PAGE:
The Bagley-Keene Open Meeting Act requires that all meetings of a state body, as defined, be open and public, and that all persons be permitted to attend any meeting of a state body, except as otherwise provided in that act. Current law requires the state body to provide notice of its meeting, including specified information and a specific agenda of the meeting, as provided, to any person who requests that notice in writing and to make that notice available on the internet at least 10 days in advance of the meeting. This bill would, except for closed sessions, require that this notice include all writings or materials provided for the noticed meeting to a member of the state body by staff of a state agency, board, or commission, or another member of the state body, that are in connection with a matter subject to discussion or consideration at the meeting.
2/14/2020 – Referred to Com. on G.O.

AB 2089 Rivas, Luz D Resilient Economies and Community Health Pilot Program. *
Would establish the Resilient Economies and Community Health Pilot Program from January 1, 2021, through December 31, 2025, and would have the program be administered by the Strategic Growth Council as a grant pilot program for eligible community-based organizations, as defined, to provide a comprehensive suite of coordinated incentives and services to disadvantaged communities, as defined, at the resident household level to provide economic savings, reduce greenhouse gas emissions and air pollution, and improve resiliency to the impacts of climate change. The bill would require the council to submit specified reports to the Legislature on the program no later than January 1, 2025.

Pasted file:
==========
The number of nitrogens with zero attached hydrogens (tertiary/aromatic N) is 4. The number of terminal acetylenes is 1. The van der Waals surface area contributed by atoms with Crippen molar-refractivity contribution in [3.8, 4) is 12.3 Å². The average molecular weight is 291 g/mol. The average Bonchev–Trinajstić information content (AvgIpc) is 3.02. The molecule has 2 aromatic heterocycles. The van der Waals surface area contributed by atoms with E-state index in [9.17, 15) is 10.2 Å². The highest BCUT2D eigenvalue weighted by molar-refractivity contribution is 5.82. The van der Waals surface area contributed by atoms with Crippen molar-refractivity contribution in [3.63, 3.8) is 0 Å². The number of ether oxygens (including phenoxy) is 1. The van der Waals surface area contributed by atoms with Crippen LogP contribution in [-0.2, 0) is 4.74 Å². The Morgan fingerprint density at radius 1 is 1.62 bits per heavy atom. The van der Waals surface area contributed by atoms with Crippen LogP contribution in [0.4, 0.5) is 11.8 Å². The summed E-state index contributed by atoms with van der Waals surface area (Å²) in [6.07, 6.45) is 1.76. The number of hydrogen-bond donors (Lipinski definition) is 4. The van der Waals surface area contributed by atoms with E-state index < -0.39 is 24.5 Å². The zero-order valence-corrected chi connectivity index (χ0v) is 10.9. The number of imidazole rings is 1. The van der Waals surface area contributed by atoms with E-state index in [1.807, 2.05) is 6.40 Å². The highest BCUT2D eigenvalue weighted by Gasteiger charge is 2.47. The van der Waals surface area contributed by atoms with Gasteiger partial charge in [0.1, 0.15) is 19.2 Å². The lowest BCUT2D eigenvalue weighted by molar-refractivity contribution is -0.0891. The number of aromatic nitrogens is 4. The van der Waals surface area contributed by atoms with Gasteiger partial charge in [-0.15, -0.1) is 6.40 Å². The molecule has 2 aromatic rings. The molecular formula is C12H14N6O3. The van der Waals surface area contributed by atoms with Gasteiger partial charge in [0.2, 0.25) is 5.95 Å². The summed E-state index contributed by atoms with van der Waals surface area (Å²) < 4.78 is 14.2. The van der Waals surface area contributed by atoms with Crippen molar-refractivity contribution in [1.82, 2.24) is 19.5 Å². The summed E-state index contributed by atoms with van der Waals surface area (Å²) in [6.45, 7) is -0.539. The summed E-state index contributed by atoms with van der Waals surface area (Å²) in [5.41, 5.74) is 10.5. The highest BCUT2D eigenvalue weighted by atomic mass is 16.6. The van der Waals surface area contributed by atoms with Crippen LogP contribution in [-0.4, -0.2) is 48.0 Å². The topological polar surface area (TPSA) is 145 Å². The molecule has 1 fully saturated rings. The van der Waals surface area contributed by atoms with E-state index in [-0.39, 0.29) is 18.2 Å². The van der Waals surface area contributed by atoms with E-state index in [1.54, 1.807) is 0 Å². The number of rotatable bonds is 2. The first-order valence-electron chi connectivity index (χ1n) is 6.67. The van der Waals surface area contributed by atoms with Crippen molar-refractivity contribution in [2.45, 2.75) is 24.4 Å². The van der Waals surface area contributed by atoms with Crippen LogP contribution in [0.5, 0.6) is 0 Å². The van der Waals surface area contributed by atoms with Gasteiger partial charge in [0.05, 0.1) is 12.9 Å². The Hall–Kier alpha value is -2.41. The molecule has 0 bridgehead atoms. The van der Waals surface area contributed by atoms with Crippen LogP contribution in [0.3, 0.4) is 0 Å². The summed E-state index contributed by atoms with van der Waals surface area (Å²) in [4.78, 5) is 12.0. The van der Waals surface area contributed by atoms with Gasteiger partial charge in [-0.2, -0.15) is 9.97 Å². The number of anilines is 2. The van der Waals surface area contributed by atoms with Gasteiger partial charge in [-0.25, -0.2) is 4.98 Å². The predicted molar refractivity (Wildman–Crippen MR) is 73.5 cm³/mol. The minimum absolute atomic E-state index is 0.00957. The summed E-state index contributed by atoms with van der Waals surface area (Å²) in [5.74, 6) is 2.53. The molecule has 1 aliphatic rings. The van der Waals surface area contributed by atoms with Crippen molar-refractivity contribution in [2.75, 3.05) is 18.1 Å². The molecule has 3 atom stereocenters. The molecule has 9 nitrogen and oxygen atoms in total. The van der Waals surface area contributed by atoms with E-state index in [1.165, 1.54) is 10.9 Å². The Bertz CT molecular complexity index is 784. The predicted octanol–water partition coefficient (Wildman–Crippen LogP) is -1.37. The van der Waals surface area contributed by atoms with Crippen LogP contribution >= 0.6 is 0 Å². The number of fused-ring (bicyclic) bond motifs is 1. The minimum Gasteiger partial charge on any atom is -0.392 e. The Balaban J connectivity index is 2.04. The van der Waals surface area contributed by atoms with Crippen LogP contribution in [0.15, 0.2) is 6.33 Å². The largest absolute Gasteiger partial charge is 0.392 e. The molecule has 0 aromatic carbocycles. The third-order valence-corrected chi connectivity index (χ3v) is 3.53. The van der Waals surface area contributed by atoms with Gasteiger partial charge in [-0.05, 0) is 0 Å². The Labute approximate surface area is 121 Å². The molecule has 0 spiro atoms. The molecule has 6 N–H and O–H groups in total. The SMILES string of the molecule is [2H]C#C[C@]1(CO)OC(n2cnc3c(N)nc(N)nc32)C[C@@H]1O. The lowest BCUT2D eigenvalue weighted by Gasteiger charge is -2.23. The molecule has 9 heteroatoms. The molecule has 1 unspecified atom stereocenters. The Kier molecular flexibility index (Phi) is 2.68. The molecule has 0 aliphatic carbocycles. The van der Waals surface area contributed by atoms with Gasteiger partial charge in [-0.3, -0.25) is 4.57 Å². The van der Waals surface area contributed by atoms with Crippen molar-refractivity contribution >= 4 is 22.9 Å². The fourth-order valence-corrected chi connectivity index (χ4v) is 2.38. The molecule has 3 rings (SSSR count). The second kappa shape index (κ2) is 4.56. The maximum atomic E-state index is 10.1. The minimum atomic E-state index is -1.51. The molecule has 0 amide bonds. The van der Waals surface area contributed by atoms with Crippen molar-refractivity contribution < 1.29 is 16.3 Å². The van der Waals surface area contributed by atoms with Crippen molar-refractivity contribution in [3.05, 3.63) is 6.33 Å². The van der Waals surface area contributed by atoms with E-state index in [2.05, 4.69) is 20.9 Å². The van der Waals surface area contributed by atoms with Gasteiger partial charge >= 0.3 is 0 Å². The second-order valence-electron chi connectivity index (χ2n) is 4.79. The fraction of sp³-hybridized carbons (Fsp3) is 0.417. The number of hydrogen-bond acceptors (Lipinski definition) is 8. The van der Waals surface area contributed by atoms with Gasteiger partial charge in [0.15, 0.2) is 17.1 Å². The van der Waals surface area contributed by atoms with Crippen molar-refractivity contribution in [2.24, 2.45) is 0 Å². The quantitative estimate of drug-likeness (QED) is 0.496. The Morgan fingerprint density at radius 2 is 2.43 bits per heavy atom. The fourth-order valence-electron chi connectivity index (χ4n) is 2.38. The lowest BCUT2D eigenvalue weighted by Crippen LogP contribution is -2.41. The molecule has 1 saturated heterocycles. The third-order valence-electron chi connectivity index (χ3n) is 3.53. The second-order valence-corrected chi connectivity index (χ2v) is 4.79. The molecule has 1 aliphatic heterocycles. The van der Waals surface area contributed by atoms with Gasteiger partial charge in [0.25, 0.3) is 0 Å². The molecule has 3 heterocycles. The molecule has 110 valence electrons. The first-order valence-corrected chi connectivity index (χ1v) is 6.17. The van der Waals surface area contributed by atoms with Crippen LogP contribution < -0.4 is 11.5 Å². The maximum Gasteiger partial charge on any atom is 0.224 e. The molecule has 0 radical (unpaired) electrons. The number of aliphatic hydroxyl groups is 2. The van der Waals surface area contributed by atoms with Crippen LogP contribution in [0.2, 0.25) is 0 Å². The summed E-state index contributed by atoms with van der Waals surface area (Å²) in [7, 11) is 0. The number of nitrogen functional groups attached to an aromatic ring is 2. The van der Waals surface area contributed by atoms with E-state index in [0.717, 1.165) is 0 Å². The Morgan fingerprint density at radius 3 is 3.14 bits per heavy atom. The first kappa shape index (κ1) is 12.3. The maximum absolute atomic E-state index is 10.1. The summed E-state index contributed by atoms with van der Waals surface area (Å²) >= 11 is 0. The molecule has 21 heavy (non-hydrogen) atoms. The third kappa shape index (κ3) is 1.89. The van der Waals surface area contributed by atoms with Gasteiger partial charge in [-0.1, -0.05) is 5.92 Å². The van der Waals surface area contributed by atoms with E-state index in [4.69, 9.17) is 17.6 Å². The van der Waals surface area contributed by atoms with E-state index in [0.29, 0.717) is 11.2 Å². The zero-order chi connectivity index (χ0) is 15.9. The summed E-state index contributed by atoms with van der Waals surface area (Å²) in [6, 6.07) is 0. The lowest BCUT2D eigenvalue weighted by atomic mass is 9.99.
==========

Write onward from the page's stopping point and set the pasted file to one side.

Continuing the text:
3/10/2020 – Re-referred to Com. on NAT. RES
3/16/2020 – In committee: Hearing postponed by committee.

AB 2093 Gloria D Public records: writing transmitted by electronic mail: retention.
Would, unless a longer retention period is required by statute or regulation, or established by the Secretary of State pursuant to the State Records Management Act, require a public agency, for purposes of the California Public Records Act, to retain and preserve for at least 2 years every public record, as defined, that is transmitted by electronic mail.
3/10/2020 – From committee: Do pass and re-refer to Com. on APPR. (Ayes 10. Noes 1.) (March 10). Re-referred to Com. on APPR.

AB 2214 Carrillo D Administrative Procedure Act: notice of proposed action.
Current law, under the Administrative Procedure Act, requires a state agency proposing to adopt, amend, or repeal specific administrative regulations to prepare, submit as specified, and make available to the public upon request, certain documents relating to the proposed regulation, including, among other things, a copy of the express terms of the proposed regulation. This bill would require the state agency to conspicuously post those documents on the state agency’s website within 24 hours of submitting those documents to the office, instead of making those documents available to the public upon request. The bill would also remove an obsolete provision.